If you are from a middle- or low-income family, there is a good chance that you will be eligible for some sort of scholarship. The first step to finding out about these is applying for FAFSA, as it will take your financial situation into account and give you access to institutional scholarships. There are also specific organizations set up to help students with finances, including The Gates Millennium Scholars Program and Peace Corps Volunteers. Finally, many European countries offer grants specifically designed for international students who wish to study abroad.
Step 5: Personal Documents
If you’re planning to live or study abroad, you need to gather personal documents for your new destination and make copies of these documents. Check if any of these are required when applying for a student visa (in order to study abroad legally): passport, birth certificate, identity card/residence permit, current certificate of health (be sure to vaccination record is required as well), proof of education attainment and cecertificateons. Plan ahead for trips or emergencies so that you have everything you need.
Step 6 – Applying for educationalTicket Booking
After you have chosen a destination and secured admission, it is time to get your visa. Take into consideration that getting visas is not easy and it takes a while before they are issued, so make sure you start applying for yours three months before your trip. Remember that if your application gets rejected once, you have to wait at least six months before trying again.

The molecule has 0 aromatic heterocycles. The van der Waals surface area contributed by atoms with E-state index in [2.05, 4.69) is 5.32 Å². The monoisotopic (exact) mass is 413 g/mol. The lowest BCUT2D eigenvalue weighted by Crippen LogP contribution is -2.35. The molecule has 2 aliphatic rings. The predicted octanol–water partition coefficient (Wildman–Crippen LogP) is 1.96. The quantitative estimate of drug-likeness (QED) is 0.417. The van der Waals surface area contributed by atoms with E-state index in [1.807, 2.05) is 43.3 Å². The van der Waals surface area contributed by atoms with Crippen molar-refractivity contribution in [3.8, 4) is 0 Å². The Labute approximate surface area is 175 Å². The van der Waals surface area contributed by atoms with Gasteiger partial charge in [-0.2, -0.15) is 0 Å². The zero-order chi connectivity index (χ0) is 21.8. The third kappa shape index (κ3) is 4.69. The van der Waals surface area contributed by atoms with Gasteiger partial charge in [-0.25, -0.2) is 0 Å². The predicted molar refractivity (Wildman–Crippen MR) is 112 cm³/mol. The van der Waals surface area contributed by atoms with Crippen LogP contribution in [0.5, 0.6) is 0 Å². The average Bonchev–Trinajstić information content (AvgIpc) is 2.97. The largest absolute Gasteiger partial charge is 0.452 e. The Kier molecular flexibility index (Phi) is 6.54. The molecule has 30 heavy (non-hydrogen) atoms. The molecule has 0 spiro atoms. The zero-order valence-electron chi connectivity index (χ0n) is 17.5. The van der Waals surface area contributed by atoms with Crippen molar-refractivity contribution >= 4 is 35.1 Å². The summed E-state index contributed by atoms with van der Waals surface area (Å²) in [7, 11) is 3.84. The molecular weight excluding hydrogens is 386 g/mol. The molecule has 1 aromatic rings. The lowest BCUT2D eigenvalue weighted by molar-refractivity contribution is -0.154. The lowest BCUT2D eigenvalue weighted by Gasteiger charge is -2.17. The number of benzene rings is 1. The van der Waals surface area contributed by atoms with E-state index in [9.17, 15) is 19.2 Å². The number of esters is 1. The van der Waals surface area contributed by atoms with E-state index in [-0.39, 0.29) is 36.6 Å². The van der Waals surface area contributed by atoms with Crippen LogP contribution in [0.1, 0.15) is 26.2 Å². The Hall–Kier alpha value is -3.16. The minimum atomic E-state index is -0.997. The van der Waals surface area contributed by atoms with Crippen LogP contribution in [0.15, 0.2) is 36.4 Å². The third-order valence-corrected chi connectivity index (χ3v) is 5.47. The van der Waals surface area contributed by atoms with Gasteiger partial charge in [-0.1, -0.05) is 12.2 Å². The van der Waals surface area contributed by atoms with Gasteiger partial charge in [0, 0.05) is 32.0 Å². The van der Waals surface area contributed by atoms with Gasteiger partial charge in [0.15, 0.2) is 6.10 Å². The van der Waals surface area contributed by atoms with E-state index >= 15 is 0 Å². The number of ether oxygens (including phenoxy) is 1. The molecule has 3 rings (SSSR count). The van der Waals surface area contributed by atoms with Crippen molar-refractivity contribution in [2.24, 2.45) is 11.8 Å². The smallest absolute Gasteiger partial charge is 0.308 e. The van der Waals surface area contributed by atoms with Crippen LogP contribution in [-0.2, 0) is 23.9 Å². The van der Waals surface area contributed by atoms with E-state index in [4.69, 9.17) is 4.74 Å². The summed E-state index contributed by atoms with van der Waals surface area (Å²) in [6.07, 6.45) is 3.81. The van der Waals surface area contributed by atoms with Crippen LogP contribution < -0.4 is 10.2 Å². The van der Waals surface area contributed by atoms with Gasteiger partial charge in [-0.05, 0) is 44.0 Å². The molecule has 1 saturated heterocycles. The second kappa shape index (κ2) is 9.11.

Step 7 – Looking for Accommodation in Europe
There are different types of accommodation for international students in European Countries. One thing to bear in mind when choosing accommodation is that many universities are within walking distance of their city centre, so don’t let a lack of budget put you off looking at properties further out – just be prepared to take public transport more frequently. The following is a list of what type of accommodation you can expect as an international student
Homestays are great for cultural immersion and give you a chance to practise your language skills with your host family. They also usually provide free breakfast and dinner and there will often be activities arranged for international students, such as dinners or parties with other internationals from nearby universities.
These range from small studio apartments through to larger houses where groups of people live together. This is a great option if you’re looking for more independence and privacy, but remember that you’ll have to cook for yourself and clean up after yourself too!
These are flats where several students share one kitchen, bathroom and living room with each other. These are flats where several students share one kitchen, bathroom and living room with each other. This is a great option if you’re looking for a social environment, but it’s worth bearing in mind that flatshares can be noisy at times!
Step 8 – Arrival Day
Once you arrive, take a few moments to soak it all in. The first day can be emotional for some, but try not to be overwhelmed with all that’s on offer! Your excitement will soon make way for exhaustion, and without a travel buddy, your best bet is to head straight to bed. So remember these three simple things: Toiletries – Important ones include a toothbrush, comb/brush and contact lens solution.
Students can still get visas without having an IELTS score. Many students often avoid applying for study visas thinking that they need a good command of English to achieve that but in reality, many universities do not require any language test as long as you have enough money to pay for your education. A student visa is an immigration status which allows you to study or take courses at a college or university and legally reside in another country temporarily.